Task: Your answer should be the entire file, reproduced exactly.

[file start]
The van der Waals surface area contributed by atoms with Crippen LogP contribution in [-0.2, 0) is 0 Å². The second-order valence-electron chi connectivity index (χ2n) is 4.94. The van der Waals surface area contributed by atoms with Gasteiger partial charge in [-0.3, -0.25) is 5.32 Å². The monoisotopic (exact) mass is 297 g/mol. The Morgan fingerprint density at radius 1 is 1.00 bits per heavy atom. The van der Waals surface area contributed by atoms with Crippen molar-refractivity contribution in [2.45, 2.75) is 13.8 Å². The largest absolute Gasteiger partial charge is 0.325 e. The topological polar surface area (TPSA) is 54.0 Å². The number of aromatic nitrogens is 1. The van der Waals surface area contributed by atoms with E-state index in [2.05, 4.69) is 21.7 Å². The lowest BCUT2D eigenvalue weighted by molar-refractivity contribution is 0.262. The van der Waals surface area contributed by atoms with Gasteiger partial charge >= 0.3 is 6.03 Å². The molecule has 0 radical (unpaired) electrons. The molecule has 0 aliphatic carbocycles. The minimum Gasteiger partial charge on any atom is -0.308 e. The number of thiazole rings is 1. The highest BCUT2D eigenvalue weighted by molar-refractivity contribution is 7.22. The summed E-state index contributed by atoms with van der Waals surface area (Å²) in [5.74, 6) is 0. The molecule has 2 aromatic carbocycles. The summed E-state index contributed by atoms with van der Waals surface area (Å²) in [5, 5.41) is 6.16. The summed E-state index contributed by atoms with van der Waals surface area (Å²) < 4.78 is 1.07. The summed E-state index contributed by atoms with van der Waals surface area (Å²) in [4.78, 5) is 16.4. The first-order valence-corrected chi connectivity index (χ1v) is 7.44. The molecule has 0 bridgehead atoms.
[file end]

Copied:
The van der Waals surface area contributed by atoms with Crippen LogP contribution in [-0.2, 0) is 0 Å². The second-order valence-electron chi connectivity index (χ2n) is 4.94. The van der Waals surface area contributed by atoms with Gasteiger partial charge in [-0.3, -0.25) is 5.32 Å². The monoisotopic (exact) mass is 297 g/mol. The Morgan fingerprint density at radius 1 is 1.00 bits per heavy atom. The van der Waals surface area contributed by atoms with Crippen molar-refractivity contribution in [2.45, 2.75) is 13.8 Å². The largest absolute Gasteiger partial charge is 0.325 e. The topological polar surface area (TPSA) is 54.0 Å². The number of aromatic nitrogens is 1. The van der Waals surface area contributed by atoms with E-state index in [2.05, 4.69) is 21.7 Å². The lowest BCUT2D eigenvalue weighted by molar-refractivity contribution is 0.262. The van der Waals surface area contributed by atoms with Gasteiger partial charge >= 0.3 is 6.03 Å². The molecule has 0 radical (unpaired) electrons. The molecule has 0 aliphatic carbocycles. The minimum Gasteiger partial charge on any atom is -0.308 e. The number of thiazole rings is 1. The highest BCUT2D eigenvalue weighted by molar-refractivity contribution is 7.22. The summed E-state index contributed by atoms with van der Waals surface area (Å²) in [5.74, 6) is 0. The molecule has 2 aromatic carbocycles. The summed E-state index contributed by atoms with van der Waals surface area (Å²) in [5, 5.41) is 6.16. The summed E-state index contributed by atoms with van der Waals surface area (Å²) < 4.78 is 1.07. The summed E-state index contributed by atoms with van der Waals surface area (Å²) in [4.78, 5) is 16.4. The first-order valence-corrected chi connectivity index (χ1v) is 7.44. The molecule has 0 bridgehead atoms.